Kondo is not the first guru to bring organization to the forefront of American consciousness, but rather the latest in a decades-long march toward establishing organization as an American virtue. And by American virtue, I mean something worth spending money on.


It hasn’t always been this way. Erica Ecker, a professional organizer in New York City, started her tidying business 17 years ago. “Back then, there were one handful of books to read on organizing,” she says. “There were no websites, there were no reality TV shows.”

Over the last decade or so, that has changed. In 2003, the reality television show Mission: Organization debuted on HGTV, giving a mainstream American audience a glimpse at what professionals like Ecker do for a living. TLC’s Clean Sweep premiered the same year. A&E’s Hoarders followed in 2009, and then TLC’s Hoarding: Buried Alive in 2010. Kondo may have been the one to hit it big, but there’s an entire category of books and personal brands related to organizing, with titles like The Joy of Less and Clutter Free. All of this had an impact on the organizing industry. “I will get a call,” says Regina Lark, a professional organizer in Los Angeles, “and this is how they preface it: ‘I’m just like the show’ or ‘I’m not like the show but am afraid I could be on the show.’ They’re using the show as a reference to how they’re comparing themselves.”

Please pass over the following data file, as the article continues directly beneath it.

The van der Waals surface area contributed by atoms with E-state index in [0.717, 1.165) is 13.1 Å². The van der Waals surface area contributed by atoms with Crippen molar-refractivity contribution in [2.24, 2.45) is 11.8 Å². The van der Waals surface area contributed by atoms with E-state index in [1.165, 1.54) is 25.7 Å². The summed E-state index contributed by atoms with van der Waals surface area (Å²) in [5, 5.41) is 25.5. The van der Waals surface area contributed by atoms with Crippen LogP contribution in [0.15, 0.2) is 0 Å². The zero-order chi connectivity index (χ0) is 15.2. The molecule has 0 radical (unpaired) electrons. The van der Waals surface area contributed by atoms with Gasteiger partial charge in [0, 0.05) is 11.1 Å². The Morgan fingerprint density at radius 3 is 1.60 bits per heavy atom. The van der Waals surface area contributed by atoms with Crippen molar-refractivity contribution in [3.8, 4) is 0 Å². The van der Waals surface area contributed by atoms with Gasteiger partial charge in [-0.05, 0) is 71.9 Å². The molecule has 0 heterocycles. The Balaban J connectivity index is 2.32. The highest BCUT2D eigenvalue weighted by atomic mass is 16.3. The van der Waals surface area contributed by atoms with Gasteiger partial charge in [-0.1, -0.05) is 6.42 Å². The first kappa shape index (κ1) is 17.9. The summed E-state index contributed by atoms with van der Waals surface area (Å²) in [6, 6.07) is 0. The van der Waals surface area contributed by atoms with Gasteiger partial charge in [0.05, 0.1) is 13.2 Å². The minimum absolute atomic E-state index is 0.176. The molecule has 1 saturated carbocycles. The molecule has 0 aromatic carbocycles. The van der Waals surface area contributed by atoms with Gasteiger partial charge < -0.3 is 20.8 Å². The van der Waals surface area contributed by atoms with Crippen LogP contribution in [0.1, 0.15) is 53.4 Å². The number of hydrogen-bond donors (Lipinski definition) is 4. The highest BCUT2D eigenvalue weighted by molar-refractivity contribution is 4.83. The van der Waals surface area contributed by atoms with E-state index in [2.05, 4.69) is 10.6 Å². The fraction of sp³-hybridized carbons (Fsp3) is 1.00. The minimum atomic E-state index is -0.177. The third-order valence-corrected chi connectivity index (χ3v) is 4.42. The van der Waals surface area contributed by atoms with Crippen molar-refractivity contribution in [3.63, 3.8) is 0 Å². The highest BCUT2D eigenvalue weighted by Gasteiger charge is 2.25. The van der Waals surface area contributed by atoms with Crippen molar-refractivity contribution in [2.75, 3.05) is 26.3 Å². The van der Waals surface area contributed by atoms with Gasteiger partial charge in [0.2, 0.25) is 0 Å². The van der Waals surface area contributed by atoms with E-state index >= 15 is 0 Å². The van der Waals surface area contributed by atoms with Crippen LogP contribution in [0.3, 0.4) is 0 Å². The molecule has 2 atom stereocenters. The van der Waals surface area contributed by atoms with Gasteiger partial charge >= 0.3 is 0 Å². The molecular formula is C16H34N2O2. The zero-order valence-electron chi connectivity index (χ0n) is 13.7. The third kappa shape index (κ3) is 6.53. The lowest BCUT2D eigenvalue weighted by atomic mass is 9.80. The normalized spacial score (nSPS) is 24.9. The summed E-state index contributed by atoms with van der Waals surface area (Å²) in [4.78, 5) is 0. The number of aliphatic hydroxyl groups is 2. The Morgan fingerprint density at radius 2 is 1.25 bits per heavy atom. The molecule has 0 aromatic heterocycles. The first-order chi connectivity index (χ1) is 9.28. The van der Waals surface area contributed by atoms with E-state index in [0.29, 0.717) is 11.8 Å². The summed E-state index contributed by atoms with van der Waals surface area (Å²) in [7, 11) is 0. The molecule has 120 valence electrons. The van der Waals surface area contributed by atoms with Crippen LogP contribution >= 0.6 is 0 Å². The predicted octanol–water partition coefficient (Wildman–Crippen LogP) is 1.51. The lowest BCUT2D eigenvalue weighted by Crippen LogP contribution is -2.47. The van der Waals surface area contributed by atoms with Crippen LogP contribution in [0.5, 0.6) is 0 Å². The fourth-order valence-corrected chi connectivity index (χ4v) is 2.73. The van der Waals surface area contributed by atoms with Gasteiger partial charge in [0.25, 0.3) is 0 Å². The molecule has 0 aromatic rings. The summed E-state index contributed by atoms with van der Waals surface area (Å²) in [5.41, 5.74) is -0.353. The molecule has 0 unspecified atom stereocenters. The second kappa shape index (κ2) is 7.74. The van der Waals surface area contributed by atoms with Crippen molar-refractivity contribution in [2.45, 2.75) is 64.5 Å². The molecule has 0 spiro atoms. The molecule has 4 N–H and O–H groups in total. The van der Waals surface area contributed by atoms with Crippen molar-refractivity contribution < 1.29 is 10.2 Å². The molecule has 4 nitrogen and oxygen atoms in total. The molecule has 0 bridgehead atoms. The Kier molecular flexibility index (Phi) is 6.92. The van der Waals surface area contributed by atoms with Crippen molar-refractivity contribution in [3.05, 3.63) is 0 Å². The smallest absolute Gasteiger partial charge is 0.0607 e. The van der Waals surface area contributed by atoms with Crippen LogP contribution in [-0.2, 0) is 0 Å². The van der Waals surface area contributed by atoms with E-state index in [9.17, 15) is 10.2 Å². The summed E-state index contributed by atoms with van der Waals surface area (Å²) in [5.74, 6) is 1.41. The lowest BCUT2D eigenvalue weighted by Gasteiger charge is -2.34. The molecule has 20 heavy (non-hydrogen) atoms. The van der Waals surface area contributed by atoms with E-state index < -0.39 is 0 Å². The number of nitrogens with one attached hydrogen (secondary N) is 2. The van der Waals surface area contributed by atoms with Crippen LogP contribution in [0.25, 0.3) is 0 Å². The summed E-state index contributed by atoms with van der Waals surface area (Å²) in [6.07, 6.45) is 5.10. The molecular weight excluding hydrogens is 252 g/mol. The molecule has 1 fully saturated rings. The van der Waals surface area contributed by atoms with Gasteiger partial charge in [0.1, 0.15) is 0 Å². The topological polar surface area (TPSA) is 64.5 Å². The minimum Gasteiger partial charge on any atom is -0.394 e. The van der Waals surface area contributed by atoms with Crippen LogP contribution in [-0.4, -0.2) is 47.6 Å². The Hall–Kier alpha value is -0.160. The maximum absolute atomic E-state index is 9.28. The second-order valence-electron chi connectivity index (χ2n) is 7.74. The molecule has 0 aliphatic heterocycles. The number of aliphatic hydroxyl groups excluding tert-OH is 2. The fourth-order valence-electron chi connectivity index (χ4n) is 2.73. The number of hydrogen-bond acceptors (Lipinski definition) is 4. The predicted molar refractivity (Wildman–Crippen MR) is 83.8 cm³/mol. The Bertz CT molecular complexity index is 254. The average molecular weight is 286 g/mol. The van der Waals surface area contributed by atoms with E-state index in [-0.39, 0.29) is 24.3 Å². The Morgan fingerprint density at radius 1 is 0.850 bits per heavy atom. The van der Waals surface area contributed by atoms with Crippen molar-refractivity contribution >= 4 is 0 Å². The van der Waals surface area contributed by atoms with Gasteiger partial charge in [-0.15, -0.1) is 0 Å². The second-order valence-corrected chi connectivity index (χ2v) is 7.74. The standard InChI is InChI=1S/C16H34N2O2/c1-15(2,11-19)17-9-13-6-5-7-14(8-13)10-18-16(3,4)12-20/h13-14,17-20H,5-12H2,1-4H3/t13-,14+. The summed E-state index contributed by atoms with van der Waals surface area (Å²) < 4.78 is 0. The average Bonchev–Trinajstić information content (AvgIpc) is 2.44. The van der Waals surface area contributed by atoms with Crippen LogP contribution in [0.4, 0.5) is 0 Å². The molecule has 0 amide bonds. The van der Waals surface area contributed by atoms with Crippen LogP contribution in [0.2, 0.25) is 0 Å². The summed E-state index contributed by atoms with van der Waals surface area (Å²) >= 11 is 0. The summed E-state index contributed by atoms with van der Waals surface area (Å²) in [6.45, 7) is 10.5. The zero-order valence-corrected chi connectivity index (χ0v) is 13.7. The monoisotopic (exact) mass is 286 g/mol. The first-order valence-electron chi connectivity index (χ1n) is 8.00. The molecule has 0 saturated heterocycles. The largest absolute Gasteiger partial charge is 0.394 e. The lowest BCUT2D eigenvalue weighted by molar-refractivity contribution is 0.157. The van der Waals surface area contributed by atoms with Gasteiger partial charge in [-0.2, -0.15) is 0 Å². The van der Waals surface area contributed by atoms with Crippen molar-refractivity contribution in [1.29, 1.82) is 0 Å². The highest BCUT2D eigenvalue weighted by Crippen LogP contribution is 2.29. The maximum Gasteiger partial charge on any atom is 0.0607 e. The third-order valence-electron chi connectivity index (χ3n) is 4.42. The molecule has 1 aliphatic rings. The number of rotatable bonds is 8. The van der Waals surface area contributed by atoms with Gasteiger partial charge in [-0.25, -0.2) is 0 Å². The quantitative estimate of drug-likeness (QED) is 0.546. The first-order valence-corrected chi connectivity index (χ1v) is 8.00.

Lark is on the board of the National Association of Professional Organizers (NAPO), which has been around since 1985. That first year, NAPO only had 16 members in Los Angeles. By 1991, it had about 400 members and had established “Get Organized Week.” By 2005, it had expanded to “Get Organized Month” (January, by the way) and developed an official certification for organizers. Today, it has 32 chapters, with more than 4,000 members in 22 countries.